When is it time to say goodbye?

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We dream of a day when humans take responsibility for their actions and realize that horses are a privilege and not a right.” Author unknown.


Euthanized. Put down. Put to sleep. Gone over the rainbow bridge. No matter what words you use it all amounts to the same thing. Death.  On the morning of August 30, 2013 my beautiful horse Tommie lay dead on the floor of the indoor arena and I was the one who had made the decision that put him there.  How on earth had it come to this?

Let me start at the beginning. In January, 2008 I arrived in Florida full of excitement. I had a new horse,a wonderful seven year old Dutch Warmblood named Tommie. He was a laid back kind of guy and a good size for me.  He was, in fact, perfect for me.  We started our journey at USDF first level. Neither Tommie nor I had done anything remotely advanced before. It was an interesting journey with many times when we would take two steps forward and one step back. I think this is typical for a horse and rider both learning together.

Over the next six years we climbed up the levels and in March of 2013 we went down the centerline in Wellington, Florida for our first Prix St. George.  What a thrill!  And we placed in the class!  This was the fulfillment of a long held dream of mine and Tommie was my partner in making it a reality.  Just before we headed home, in April 2013, I noticed Tommie was looking a bit pudgy and his neck a bit cresty. He had always had a big neck so this did not immediately set off any alarm bells. I thought he would lose some weight on the thirty hour trip home so I did not worry about it. However when we got home and he had settled in to his routines I found he still was looking pudgy. My vet and I decided to do a fasting endocrine blood panel.  The result…he was hypothyroid.  No worries. There was a medication that was successfully used to treat this condition and I had several friends who had horses that had been treated and responded well.  A few weeks later Tommie had a minor injury to his left hind fetlock. I gave him some time off, he recovered quickly and we were back to our summer routine of lots of hacking, days off and some dressage work in between.  After six weeks on the thyroid medication we had the blood work repeated. Only a very small improvement so we increased the dosage of the thyroid medication. I was still optimistic. Then he colicked.

What horse owner does not dread that late night trip to the equine hospital with a horse that is colicking? All the blood work, rectal exams, ultrasounds showed nothing major. Everything in his intestinal system was working. So what was wrong? A gastric scope revealed the answer. Ulcers and gastritis.  How could this be? He had been on the gold standard ulcer medication for over two years. He had developed a resistance to the medication I was told. He could be put on another medication for six weeks to “reboot” his system and then back onto the gold standard meds. My vet and I examined his routines. He was given his hay in a nibble net to give him something to be nibbling on most of the time, his grain feeds were changed to only fat and fibre and he was already on a four small feeds a day routine. My vet and I consulted with experts at the Veterinary College at the University of Guelph. We were doing everything we could. Tommie improved and we all relaxed.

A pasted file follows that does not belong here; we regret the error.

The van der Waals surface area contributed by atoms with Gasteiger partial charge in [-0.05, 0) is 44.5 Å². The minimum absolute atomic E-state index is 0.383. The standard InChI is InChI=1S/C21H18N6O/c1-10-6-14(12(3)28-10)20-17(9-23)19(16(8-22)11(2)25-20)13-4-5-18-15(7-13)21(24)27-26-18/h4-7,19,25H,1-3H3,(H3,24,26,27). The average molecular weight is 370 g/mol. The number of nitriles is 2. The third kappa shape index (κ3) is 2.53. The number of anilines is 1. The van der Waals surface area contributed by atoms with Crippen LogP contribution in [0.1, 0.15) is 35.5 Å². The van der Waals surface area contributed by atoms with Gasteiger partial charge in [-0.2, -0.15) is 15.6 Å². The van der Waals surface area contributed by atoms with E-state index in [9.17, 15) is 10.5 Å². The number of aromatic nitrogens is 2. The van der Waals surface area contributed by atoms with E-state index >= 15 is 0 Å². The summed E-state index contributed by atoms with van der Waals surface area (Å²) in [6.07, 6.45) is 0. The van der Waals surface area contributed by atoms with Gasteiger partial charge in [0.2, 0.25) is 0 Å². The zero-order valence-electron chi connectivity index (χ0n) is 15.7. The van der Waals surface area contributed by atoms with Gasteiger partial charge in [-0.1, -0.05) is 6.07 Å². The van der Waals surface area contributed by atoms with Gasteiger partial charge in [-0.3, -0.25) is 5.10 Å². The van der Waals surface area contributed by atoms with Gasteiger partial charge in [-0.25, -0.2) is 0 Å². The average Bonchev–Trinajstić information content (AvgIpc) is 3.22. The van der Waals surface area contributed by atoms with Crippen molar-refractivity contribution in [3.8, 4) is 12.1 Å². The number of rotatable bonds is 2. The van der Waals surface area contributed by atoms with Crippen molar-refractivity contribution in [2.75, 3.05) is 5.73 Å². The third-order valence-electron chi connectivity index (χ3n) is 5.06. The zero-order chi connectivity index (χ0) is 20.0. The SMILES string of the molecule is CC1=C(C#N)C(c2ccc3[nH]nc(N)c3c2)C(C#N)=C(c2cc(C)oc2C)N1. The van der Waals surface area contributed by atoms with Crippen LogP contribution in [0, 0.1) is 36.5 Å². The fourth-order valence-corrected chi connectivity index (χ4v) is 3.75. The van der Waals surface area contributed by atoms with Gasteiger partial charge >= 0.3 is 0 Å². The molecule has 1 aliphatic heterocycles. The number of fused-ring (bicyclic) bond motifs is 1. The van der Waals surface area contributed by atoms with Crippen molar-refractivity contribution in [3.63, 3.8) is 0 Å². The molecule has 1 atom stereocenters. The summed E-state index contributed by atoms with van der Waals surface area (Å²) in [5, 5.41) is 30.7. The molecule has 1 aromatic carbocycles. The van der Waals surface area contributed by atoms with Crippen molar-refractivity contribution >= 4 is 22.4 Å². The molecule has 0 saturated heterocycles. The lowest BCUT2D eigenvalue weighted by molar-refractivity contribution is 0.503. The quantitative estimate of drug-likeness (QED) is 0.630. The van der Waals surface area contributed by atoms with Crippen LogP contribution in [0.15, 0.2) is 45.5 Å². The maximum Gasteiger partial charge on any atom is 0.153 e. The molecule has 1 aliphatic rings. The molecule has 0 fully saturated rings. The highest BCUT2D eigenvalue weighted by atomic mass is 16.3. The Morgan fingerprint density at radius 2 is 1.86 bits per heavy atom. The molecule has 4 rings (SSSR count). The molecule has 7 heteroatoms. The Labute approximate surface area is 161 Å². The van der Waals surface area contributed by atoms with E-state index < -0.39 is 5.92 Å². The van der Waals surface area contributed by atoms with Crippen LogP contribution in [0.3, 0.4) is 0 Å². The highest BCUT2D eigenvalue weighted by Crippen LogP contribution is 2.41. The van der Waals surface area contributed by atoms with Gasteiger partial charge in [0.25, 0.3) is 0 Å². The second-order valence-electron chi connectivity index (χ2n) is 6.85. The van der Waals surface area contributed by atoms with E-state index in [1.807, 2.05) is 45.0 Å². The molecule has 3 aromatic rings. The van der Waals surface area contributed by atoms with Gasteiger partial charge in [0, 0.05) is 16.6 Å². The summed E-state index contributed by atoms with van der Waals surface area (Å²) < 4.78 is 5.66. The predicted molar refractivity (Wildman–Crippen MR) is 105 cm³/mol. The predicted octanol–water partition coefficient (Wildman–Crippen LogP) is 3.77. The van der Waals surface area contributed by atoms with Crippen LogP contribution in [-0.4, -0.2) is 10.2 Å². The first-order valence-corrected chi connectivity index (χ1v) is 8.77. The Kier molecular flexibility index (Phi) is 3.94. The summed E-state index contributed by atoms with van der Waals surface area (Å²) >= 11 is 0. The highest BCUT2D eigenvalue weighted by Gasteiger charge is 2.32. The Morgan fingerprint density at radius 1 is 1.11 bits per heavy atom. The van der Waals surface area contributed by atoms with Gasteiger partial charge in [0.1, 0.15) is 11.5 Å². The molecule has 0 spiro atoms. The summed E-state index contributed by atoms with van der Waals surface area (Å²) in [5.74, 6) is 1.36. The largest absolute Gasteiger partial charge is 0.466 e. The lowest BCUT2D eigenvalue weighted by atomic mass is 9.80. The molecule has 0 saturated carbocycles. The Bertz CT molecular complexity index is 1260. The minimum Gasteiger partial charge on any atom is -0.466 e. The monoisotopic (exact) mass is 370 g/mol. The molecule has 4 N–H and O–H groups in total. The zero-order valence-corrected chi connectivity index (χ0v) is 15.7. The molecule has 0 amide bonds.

Then came the next round of blood work for the hypothyroidism.  This time the results were worse, despite the increased dosage.  What was going on? We increased the dosage again and tried to remain optimistic. Then Tommie seemed to have another minor injury this time to his stifle.  We had to put him on a very small dosage of anti-inflammatory medication.  In two days he colicked again. As I walked him in the arena I talked to my vet on the phone. This had all the earmarks of another ulcer colic. We could not give him any medication to help with the colic as it would just make the ulcer situation worse. “Do you think something is trying to tell us something?” I asked. “Yes, I think it is, “he answered.

At this point I had to accept the fact that I was not going to ship Tommie for a thirty hour trip to Florida and have him in a full training program and be competing over the winter. I knew the priority was to try to get him stabilized and give him the winter off and hope that in the spring he might be better. I began to have a sense that there was a cascade effect taking place with Tommie and my only hope was that somehow we could get it to stop. A day after the colic episode I was in his stall about to pick out his left front foot. Suddenly he wrapped his head and neck around me. Tommie has never been a particularly cuddly horse so this was a first. He wrapped his head and neck around my waist and just stayed there. I put my arm round his neck and we held each other for a few moments. Over the winter of 2012 -2013 Tommie had really become my therapist as my daughter had been very seriously ill and I would talk, out loud, to Tommie about everything that was happening. It was a very stressful time and Tommie listened to all my tales of woe. When he gave me this hug I felt he was thanking me for taking him into my confidence. I didn’t know it at the time but I think now he may have been saying goodbye.

A couple of days later things took a dramatic turn for the worse. Despite the hypothyroid problem he had never shown any signs of laminitis, no heat in the hooves, no sensitivity but now the barn staff told me that he appeared very lame on his right front. I went out to the paddock and he greeted me with a high pitched whinny. This was not like Tommie. A nicker might have been his usual greeting. I knew something was very wrong. When I called my vet he said we had to start a laminitis protocol immediately. The next day he came to x-ray Tommie.  I waited outside while he took the x-rays. When he came out of the barn I could tell by his face it was bad news. “He’s foundered,” he said.  He took me in to show me the x-ray images on his computer. I could tell it was bad; eight degrees of rotation on the left and almost 12 on the right.